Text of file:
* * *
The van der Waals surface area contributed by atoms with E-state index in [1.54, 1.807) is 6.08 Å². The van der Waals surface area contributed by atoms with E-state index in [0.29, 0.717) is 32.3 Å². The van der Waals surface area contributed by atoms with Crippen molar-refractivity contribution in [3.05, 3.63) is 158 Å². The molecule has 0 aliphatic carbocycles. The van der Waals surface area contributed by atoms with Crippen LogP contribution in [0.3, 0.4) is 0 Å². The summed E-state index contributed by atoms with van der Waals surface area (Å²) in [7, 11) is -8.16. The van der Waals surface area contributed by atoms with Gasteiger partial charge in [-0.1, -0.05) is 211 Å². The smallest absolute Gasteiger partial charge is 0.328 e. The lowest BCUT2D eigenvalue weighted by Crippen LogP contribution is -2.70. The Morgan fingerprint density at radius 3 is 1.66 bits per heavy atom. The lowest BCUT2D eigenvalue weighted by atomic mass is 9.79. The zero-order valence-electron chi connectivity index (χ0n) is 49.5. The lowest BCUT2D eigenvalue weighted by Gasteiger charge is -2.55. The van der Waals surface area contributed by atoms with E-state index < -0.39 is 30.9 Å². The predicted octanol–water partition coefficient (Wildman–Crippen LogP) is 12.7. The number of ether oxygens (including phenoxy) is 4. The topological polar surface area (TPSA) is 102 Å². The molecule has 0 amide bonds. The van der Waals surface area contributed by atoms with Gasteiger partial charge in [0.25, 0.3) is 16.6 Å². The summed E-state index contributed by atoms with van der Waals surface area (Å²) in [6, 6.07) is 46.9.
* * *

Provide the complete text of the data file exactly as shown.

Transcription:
The van der Waals surface area contributed by atoms with E-state index in [1.54, 1.807) is 6.08 Å². The van der Waals surface area contributed by atoms with E-state index in [0.29, 0.717) is 32.3 Å². The van der Waals surface area contributed by atoms with Crippen molar-refractivity contribution in [3.05, 3.63) is 158 Å². The molecule has 0 aliphatic carbocycles. The van der Waals surface area contributed by atoms with Crippen LogP contribution in [0.3, 0.4) is 0 Å². The summed E-state index contributed by atoms with van der Waals surface area (Å²) in [7, 11) is -8.16. The van der Waals surface area contributed by atoms with Gasteiger partial charge in [-0.1, -0.05) is 211 Å². The smallest absolute Gasteiger partial charge is 0.328 e. The lowest BCUT2D eigenvalue weighted by Crippen LogP contribution is -2.70. The Morgan fingerprint density at radius 3 is 1.66 bits per heavy atom. The lowest BCUT2D eigenvalue weighted by atomic mass is 9.79. The zero-order valence-electron chi connectivity index (χ0n) is 49.5. The lowest BCUT2D eigenvalue weighted by Gasteiger charge is -2.55. The van der Waals surface area contributed by atoms with E-state index < -0.39 is 30.9 Å². The predicted octanol–water partition coefficient (Wildman–Crippen LogP) is 12.7. The number of ether oxygens (including phenoxy) is 4. The topological polar surface area (TPSA) is 102 Å². The molecule has 0 amide bonds. The van der Waals surface area contributed by atoms with Gasteiger partial charge in [0.25, 0.3) is 16.6 Å². The summed E-state index contributed by atoms with van der Waals surface area (Å²) in [6, 6.07) is 46.9.